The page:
Networking FreeDOS - NTCPDRV


  The Trumpet TCP driver is an external TCP/IP Kernel. It works as a TSR
  (=terminate and stay resident) program that runs on top of a packet
  driver. TCPDRV was created in 1992 by Peter Tattam, a programmer at the
  Psychology department of the University of Tasmania at Hobart,
  Australia. According to a biography on his website (see: http://, he developed the shareware "Trumpet
  Newsreader" short time before and wrote the TCP driver just because
  nothing else was openly available for Turbo Pascal. Development
  eventually lead to the popular Windows software "Trumpet Winsock",
  which Tattam sold through his own company "Trumpet International of
  Australia", founded in 1994 (see:
  TCPDRV 2.01 was released as "experimental version". In 1993 a version
  3.01 followed, which was called NTCPDRV. Improvements included a more
  efficient memory usage and bug fixes (see: http://alumnus.caltech.
  edu/~dank/trumpet/). Both versions and the textfile TCP201.SPE (see:
  specification) - the specification for programmers - were made public-
  ly available from the Trumpet website (see:
  Licensing issues on this site are kept short and simple: "These DOS
  applications are provided free without support." Thanks to the popularity
  of the trumpet software, it can be downloaded from various mirrors (see: A commerical
  version of the TCP driver is available from Peter Tattams new company
  "Tattam Software Enterprises" (see:

[Main menu] [top] [Installation]

Installation and configuration:

  Download NTCPDRV.ZIP (see:
  trumpet-abi/ and extract it. If you need a documentation,
  download the older version TCP201.ZIP (see:
  Gopher/pub/tsoft/trumpet-abi/ as well, which also includes
  several applications.
  The TCP/IP Kernel has to be configured with the settings of your
  network. This is either done by commandline parameters or by setting
  DOS environment variables.
  So start NTCPDRV.EXE with a command like this (one line):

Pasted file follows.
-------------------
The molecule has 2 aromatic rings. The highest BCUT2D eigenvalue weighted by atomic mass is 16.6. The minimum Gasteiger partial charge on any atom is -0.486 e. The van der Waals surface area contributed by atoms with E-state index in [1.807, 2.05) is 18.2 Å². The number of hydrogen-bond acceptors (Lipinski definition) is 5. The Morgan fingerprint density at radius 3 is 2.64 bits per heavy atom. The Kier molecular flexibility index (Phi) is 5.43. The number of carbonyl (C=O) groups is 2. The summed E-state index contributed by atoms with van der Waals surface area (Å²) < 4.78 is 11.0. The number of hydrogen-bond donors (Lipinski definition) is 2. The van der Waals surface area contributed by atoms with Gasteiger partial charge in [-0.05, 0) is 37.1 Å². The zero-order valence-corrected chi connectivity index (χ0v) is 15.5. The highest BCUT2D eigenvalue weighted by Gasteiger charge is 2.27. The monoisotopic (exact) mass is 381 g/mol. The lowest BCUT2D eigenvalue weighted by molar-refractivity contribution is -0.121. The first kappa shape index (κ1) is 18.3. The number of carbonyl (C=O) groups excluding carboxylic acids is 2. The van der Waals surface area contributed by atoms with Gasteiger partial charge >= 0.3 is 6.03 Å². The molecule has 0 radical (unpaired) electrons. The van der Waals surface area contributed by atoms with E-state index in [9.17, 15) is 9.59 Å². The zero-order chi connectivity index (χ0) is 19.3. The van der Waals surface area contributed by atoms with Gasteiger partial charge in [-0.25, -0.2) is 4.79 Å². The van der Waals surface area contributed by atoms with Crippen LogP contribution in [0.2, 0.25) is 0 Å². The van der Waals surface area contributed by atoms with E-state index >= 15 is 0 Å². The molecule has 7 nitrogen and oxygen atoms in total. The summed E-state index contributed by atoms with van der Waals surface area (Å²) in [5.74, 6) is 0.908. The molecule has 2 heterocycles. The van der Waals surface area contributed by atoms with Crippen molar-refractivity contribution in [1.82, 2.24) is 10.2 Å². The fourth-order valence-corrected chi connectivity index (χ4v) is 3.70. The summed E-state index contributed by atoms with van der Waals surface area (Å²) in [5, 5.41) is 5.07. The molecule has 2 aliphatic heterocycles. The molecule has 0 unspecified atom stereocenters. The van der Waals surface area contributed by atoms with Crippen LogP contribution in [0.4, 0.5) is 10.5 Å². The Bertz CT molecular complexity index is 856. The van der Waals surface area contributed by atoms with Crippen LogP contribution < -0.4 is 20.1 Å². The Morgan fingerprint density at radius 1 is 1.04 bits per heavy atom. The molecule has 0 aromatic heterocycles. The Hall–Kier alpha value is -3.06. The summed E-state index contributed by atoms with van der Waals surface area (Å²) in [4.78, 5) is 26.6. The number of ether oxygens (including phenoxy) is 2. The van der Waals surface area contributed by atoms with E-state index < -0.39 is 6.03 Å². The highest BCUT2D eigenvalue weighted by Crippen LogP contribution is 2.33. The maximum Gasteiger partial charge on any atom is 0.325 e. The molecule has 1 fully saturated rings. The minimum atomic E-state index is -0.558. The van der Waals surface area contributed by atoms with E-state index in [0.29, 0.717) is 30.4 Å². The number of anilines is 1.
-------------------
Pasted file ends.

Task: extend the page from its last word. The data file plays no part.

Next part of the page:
NTCPDRV -ip= -netmask=
      -gateway= -dns-host=
  or configure it first by setting environment variables: Add those
  lines to AUTOEXEC.BAT or to a batch file that will be started before
      --- AUTOEXEC.BAT ---
      set ip=
      set netmask=
      set gateway=
      set dns=
  As shown in the picture below, the kernel automatically searchs for a
  usable interrupt vector, after it is started. You may also use the
  parameter "-vec=61" to specify for instance the vector 0x61 that's
  provided by the packet driver for applications. See the documentation
  for more possibilities.

  Start messages of NTCPDRV
  (Picture: Start messages of NTCPDRV)

  After the Trumpet TCP/IP Kernel has been started, you are able to run
  several TCP/IP applications which require a TCP/IP Kernel (for instance
  the Trumpet Newsreader, the DOS webservers Sioux or Webserv). Your
  machine will also be reachable from the network now, just try a ping

  Ping from a Windows machine
  (Picture: Ping from a Windows machine)

  In the picture above, we ping the machine with FreeDOS and the running
  NTCPDRV TSR from another computer with Windows XP. It is not the fastest
  performance and the first packet is lost.

  Then we ping it from a Debian GNU/Linux machine:

  Ping from a GNU/Linux box
  (Picture: Ping from a GNU/Linux box)

  The first packet needs more time again, the third is received in
  reasonable time. At least we see: The network is up and the Trumpet
  TCP driver is answering our calls. 

[Main menu] [top] (Installation)

  Copyright © 2007 Ulrich Hansen, Mainz (Germany), modified 2010
  by W.Spiegl.
  For more information see here.

  Permission is granted to copy, distribute and/or modify this document
  under the terms of the GNU Free Documentation License, Version 1.1 or
  any later version published by the Free Software Foundation.
  A copy of the license is included in the section entitled
  "GNU Free Documentation License"